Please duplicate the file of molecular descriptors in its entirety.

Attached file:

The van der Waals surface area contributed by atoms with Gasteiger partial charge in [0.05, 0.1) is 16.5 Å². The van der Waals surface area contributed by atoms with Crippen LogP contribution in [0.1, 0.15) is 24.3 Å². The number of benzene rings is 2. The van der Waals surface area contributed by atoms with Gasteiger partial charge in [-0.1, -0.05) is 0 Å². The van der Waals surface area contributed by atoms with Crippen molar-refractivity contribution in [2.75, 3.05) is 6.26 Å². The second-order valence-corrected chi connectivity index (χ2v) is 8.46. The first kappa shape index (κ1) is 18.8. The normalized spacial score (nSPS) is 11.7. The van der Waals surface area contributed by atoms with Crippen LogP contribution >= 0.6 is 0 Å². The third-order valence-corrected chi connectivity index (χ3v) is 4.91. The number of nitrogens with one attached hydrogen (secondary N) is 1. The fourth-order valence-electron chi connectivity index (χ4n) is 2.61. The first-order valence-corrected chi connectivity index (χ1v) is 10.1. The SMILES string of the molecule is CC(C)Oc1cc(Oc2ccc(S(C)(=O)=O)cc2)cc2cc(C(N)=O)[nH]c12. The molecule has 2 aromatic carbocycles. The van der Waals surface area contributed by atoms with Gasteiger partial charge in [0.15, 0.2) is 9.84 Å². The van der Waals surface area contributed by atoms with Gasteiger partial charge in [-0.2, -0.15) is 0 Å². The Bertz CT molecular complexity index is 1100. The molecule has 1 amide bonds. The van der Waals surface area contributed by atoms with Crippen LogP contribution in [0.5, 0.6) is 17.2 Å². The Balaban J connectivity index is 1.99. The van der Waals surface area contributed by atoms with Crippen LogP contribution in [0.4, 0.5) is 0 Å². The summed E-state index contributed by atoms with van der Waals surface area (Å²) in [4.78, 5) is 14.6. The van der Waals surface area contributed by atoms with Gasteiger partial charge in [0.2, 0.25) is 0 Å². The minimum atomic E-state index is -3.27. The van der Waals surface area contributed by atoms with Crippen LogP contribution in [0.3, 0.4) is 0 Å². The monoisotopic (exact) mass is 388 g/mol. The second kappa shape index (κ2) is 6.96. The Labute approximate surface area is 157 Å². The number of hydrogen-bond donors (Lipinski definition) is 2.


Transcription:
The van der Waals surface area contributed by atoms with Gasteiger partial charge in [0.05, 0.1) is 16.5 Å². The van der Waals surface area contributed by atoms with Crippen LogP contribution in [0.1, 0.15) is 24.3 Å². The number of benzene rings is 2. The van der Waals surface area contributed by atoms with Gasteiger partial charge in [-0.1, -0.05) is 0 Å². The van der Waals surface area contributed by atoms with Crippen molar-refractivity contribution in [2.75, 3.05) is 6.26 Å². The second-order valence-corrected chi connectivity index (χ2v) is 8.46. The first kappa shape index (κ1) is 18.8. The normalized spacial score (nSPS) is 11.7. The van der Waals surface area contributed by atoms with Crippen LogP contribution >= 0.6 is 0 Å². The third-order valence-corrected chi connectivity index (χ3v) is 4.91. The number of nitrogens with one attached hydrogen (secondary N) is 1. The fourth-order valence-electron chi connectivity index (χ4n) is 2.61. The first-order valence-corrected chi connectivity index (χ1v) is 10.1. The SMILES string of the molecule is CC(C)Oc1cc(Oc2ccc(S(C)(=O)=O)cc2)cc2cc(C(N)=O)[nH]c12. The molecule has 2 aromatic carbocycles. The van der Waals surface area contributed by atoms with Gasteiger partial charge in [0.15, 0.2) is 9.84 Å². The van der Waals surface area contributed by atoms with Gasteiger partial charge in [-0.2, -0.15) is 0 Å². The Bertz CT molecular complexity index is 1100. The molecule has 1 amide bonds. The van der Waals surface area contributed by atoms with Crippen LogP contribution in [0.5, 0.6) is 17.2 Å². The Balaban J connectivity index is 1.99. The van der Waals surface area contributed by atoms with Crippen LogP contribution in [0.4, 0.5) is 0 Å². The summed E-state index contributed by atoms with van der Waals surface area (Å²) in [4.78, 5) is 14.6. The van der Waals surface area contributed by atoms with Gasteiger partial charge in [0.2, 0.25) is 0 Å². The minimum atomic E-state index is -3.27. The van der Waals surface area contributed by atoms with Crippen LogP contribution in [0.3, 0.4) is 0 Å². The monoisotopic (exact) mass is 388 g/mol. The second kappa shape index (κ2) is 6.96. The Labute approximate surface area is 157 Å². The number of hydrogen-bond donors (Lipinski definition) is 2.